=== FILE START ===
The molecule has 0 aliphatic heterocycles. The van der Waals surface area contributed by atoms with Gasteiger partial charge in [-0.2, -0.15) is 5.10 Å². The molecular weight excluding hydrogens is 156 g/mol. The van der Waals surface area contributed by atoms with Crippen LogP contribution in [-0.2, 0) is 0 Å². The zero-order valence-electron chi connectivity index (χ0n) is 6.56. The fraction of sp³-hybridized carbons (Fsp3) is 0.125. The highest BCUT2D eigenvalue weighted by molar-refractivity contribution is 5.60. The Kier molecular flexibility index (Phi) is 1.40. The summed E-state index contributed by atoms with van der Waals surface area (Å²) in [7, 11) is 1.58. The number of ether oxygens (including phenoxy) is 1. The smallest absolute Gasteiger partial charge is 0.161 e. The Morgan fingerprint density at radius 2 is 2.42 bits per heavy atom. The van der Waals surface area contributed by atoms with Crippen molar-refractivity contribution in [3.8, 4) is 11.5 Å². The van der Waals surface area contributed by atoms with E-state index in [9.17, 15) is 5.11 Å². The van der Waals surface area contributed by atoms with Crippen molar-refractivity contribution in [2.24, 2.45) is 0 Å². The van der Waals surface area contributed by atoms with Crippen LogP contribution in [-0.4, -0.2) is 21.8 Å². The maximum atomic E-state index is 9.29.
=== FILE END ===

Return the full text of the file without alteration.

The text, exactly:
The molecule has 0 aliphatic heterocycles. The van der Waals surface area contributed by atoms with Gasteiger partial charge in [-0.2, -0.15) is 5.10 Å². The molecular weight excluding hydrogens is 156 g/mol. The van der Waals surface area contributed by atoms with Crippen LogP contribution in [-0.2, 0) is 0 Å². The zero-order valence-electron chi connectivity index (χ0n) is 6.56. The fraction of sp³-hybridized carbons (Fsp3) is 0.125. The highest BCUT2D eigenvalue weighted by molar-refractivity contribution is 5.60. The Kier molecular flexibility index (Phi) is 1.40. The summed E-state index contributed by atoms with van der Waals surface area (Å²) in [7, 11) is 1.58. The number of ether oxygens (including phenoxy) is 1. The smallest absolute Gasteiger partial charge is 0.161 e. The Morgan fingerprint density at radius 2 is 2.42 bits per heavy atom. The van der Waals surface area contributed by atoms with Crippen molar-refractivity contribution in [3.8, 4) is 11.5 Å². The van der Waals surface area contributed by atoms with E-state index in [9.17, 15) is 5.11 Å². The van der Waals surface area contributed by atoms with Crippen molar-refractivity contribution in [2.24, 2.45) is 0 Å². The van der Waals surface area contributed by atoms with Crippen LogP contribution in [-0.4, -0.2) is 21.8 Å². The maximum atomic E-state index is 9.29.